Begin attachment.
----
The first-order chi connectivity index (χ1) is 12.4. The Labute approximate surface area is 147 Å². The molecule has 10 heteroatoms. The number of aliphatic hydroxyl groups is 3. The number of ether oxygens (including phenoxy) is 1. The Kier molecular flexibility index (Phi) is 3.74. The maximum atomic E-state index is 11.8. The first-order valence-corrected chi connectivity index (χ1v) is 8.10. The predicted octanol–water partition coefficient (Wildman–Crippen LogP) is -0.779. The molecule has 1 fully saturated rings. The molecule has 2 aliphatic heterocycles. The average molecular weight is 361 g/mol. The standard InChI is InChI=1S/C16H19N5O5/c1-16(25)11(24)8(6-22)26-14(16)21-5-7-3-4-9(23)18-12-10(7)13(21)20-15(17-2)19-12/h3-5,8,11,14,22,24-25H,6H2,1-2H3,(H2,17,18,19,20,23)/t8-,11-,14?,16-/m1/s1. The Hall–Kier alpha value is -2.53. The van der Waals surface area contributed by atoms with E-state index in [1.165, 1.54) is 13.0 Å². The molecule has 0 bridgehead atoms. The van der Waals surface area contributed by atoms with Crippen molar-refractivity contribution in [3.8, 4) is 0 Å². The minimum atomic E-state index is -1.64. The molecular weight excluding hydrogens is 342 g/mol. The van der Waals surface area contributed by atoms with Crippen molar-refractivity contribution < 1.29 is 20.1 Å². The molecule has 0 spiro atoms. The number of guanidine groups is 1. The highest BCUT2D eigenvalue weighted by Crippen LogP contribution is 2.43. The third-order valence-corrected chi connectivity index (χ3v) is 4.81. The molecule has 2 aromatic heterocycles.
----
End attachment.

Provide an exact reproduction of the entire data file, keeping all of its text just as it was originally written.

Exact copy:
The first-order chi connectivity index (χ1) is 12.4. The Labute approximate surface area is 147 Å². The molecule has 10 heteroatoms. The number of aliphatic hydroxyl groups is 3. The number of ether oxygens (including phenoxy) is 1. The Kier molecular flexibility index (Phi) is 3.74. The maximum atomic E-state index is 11.8. The first-order valence-corrected chi connectivity index (χ1v) is 8.10. The predicted octanol–water partition coefficient (Wildman–Crippen LogP) is -0.779. The molecule has 1 fully saturated rings. The molecule has 2 aliphatic heterocycles. The average molecular weight is 361 g/mol. The standard InChI is InChI=1S/C16H19N5O5/c1-16(25)11(24)8(6-22)26-14(16)21-5-7-3-4-9(23)18-12-10(7)13(21)20-15(17-2)19-12/h3-5,8,11,14,22,24-25H,6H2,1-2H3,(H2,17,18,19,20,23)/t8-,11-,14?,16-/m1/s1. The Hall–Kier alpha value is -2.53. The van der Waals surface area contributed by atoms with E-state index in [1.165, 1.54) is 13.0 Å². The molecule has 0 bridgehead atoms. The van der Waals surface area contributed by atoms with Crippen molar-refractivity contribution in [3.8, 4) is 0 Å². The minimum atomic E-state index is -1.64. The molecular weight excluding hydrogens is 342 g/mol. The van der Waals surface area contributed by atoms with Crippen molar-refractivity contribution < 1.29 is 20.1 Å². The molecule has 0 spiro atoms. The number of guanidine groups is 1. The highest BCUT2D eigenvalue weighted by Crippen LogP contribution is 2.43. The third-order valence-corrected chi connectivity index (χ3v) is 4.81. The molecule has 2 aromatic heterocycles.